It may sound weird to you, but government doesn‘t know about all the potholes in its cities. You may be cursing driving over the same pothole every morning, asking yourself, why no one has fixed it yet, but chances are no one knows about it. But now researchers at the University of Waterloo developed an AI system, which can automatically analyse images from vehicle-mounted cameras and detect potholes, cracks and other defects in the road surface.
Governments definitely don’t know everything, but they still have to make decisions. They have to see which streets have to be fixed first, what has to be done to them, how quickly they need attention. They also have to detect new potholes before they start causing significant damage to the vehicles, because people will be complaining and maybe even suing government for compensation. AI system could make this job easier and could even help reducing road taxes and make streets safer. AI is just a much superior way to current methods.
Currently governments around the world use to methods to detect defects in the road surface – direct observation, when workers are simply driving around visually inspecting the road, and cameras fitted to trucks. In any case, after something is detected, the area has to be inspected manually. And so a human error can be easily introduced – less experienced workers may disregard some cracks that already need to be filled. AI system should be as accurate (if not more accurate), allowing more timely repairs and consistent results. Scientists started testing this system with Google Street View images and later applied it to images from other sources, such as vehicle-mounted cameras. Scientists say that AI would work perfectly with the current method of workers driving around – it would simply analyse the images.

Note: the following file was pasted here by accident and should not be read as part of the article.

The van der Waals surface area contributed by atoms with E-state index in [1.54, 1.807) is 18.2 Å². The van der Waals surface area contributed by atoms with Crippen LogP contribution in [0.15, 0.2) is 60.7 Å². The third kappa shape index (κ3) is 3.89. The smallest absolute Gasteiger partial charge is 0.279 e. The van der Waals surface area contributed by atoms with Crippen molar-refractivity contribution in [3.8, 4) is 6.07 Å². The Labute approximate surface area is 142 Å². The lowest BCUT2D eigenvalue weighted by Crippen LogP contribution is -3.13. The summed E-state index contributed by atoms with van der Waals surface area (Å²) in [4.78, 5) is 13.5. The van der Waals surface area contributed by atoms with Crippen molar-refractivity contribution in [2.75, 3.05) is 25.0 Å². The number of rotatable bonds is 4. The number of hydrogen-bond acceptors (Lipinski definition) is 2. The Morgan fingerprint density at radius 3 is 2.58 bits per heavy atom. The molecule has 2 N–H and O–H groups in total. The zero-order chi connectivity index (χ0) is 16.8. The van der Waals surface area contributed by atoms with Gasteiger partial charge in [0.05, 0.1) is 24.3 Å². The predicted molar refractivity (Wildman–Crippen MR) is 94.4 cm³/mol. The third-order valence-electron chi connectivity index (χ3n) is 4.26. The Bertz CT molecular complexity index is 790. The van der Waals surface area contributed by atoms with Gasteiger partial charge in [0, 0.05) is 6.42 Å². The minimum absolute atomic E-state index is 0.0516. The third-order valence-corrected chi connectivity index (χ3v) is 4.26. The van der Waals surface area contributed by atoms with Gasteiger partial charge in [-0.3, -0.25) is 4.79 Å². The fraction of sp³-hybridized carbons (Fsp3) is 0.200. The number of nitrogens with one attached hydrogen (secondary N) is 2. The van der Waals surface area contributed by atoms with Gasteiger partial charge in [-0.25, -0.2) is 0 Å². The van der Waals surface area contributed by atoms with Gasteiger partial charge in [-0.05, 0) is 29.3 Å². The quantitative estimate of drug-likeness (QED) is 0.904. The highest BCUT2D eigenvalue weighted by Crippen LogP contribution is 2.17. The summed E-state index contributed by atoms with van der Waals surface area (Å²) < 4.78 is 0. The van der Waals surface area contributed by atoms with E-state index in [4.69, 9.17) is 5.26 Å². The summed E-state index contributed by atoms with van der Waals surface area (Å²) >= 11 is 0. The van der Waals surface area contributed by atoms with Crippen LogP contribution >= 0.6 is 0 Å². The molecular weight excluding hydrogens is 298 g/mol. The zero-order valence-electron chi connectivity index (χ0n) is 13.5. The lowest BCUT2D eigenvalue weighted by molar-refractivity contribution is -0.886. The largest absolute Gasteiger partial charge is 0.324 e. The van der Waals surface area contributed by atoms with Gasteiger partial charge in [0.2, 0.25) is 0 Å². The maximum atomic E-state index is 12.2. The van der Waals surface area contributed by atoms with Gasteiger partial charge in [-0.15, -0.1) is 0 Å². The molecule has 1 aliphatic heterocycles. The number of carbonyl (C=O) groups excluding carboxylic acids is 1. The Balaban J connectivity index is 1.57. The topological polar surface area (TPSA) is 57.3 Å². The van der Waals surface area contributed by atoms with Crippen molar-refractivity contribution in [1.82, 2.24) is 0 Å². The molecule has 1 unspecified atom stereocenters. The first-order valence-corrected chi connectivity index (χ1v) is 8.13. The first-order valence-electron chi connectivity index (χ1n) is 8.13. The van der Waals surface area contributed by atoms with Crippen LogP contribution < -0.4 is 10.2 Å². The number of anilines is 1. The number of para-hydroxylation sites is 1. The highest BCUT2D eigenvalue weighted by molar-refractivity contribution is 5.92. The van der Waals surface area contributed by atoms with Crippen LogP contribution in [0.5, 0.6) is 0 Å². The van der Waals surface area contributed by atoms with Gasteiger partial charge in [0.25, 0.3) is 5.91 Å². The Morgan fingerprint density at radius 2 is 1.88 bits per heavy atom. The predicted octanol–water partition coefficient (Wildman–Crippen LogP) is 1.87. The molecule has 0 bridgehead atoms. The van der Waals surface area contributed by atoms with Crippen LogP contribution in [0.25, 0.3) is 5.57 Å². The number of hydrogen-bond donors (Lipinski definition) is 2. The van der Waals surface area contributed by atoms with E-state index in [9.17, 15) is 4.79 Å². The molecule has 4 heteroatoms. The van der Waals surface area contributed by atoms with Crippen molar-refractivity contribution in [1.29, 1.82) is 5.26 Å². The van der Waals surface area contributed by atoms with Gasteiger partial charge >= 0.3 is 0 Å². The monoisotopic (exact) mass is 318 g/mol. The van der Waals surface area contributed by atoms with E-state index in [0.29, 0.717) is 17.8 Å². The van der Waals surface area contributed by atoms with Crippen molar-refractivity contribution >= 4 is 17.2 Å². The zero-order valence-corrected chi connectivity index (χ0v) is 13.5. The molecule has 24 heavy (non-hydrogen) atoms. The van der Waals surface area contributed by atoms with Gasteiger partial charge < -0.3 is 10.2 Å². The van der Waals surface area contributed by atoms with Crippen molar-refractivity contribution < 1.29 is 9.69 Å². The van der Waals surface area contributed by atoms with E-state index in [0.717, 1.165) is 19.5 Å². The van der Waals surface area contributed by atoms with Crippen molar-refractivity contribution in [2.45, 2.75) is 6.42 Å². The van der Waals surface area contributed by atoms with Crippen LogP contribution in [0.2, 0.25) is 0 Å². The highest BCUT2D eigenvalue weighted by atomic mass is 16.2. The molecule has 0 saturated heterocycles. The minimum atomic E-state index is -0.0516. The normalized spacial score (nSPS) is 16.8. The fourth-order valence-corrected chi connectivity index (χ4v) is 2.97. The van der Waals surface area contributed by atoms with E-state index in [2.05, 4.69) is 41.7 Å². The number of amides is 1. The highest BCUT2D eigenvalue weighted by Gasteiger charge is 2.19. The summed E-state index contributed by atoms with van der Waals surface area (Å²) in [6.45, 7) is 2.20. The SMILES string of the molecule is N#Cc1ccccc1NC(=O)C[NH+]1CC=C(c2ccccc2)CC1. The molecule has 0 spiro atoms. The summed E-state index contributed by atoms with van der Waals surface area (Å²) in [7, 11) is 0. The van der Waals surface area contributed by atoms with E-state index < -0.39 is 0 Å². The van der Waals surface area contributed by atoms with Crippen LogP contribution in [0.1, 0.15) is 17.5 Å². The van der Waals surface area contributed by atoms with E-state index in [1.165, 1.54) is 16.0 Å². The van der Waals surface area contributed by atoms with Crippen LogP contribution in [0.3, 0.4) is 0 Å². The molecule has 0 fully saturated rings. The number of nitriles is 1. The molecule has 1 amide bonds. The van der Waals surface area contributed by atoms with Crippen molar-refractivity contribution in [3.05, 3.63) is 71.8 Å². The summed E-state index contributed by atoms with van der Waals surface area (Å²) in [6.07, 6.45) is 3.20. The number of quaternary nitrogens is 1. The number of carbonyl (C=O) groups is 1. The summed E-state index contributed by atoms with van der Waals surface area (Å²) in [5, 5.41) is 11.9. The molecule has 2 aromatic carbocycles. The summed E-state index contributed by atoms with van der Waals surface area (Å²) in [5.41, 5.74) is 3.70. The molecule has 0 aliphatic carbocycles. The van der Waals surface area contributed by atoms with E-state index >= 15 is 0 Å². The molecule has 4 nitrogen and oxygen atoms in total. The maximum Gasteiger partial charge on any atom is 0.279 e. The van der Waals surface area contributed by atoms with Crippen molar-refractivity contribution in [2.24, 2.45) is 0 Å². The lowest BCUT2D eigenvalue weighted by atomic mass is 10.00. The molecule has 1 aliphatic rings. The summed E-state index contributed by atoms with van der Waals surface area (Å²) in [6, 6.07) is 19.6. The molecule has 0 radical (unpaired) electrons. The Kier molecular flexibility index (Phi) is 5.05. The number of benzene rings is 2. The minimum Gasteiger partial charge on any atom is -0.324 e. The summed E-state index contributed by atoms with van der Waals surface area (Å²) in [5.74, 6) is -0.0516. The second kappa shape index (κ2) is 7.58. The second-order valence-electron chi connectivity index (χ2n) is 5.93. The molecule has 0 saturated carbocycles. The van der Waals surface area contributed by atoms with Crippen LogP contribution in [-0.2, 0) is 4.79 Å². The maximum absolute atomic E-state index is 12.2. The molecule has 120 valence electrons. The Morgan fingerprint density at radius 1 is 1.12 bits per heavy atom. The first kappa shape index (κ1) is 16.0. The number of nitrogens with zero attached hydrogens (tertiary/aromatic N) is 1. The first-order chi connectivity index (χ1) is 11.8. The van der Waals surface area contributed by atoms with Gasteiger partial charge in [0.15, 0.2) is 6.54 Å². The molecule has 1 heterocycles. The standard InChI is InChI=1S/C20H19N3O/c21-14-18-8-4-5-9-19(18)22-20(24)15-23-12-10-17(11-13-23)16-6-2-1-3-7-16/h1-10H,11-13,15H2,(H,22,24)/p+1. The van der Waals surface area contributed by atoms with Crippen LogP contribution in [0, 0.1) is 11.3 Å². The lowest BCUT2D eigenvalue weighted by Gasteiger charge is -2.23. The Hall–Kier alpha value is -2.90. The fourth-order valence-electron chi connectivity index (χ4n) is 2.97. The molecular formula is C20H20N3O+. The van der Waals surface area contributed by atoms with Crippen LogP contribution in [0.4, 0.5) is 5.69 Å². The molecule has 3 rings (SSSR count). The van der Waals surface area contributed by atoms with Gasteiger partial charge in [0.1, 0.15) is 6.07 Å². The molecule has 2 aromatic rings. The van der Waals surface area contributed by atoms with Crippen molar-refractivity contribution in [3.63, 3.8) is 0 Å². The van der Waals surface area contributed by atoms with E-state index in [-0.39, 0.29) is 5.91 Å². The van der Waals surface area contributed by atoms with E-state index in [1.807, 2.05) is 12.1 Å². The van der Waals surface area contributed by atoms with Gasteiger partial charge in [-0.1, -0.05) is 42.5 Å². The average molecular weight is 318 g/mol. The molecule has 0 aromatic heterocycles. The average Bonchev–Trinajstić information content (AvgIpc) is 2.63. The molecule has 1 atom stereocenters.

Cameras could be mounted in various vehicles that are already driving around, such as buses, garbage trucks, utility vehicles and so on. Scientists are already thinking about other applications as well. For example, AI system could analyse drone images to inspect the condition of buildings, bridges, infrastructural objects. It could also monitor the progress of construction projects. John Zelek, an engineering professor, one of the creators of this AI system, said: “If the parts of a new building aren’t coming together properly, it would obviously be very beneficial to flag problems before the next 30 storeys have been put up”.
If it works as promised, results would be fantastic. Roads would be fixed before they get too bad, making repair simpler. It would also reduce the cost of road maintenance, which could also result in lower taxes.
Source: University of Waterloo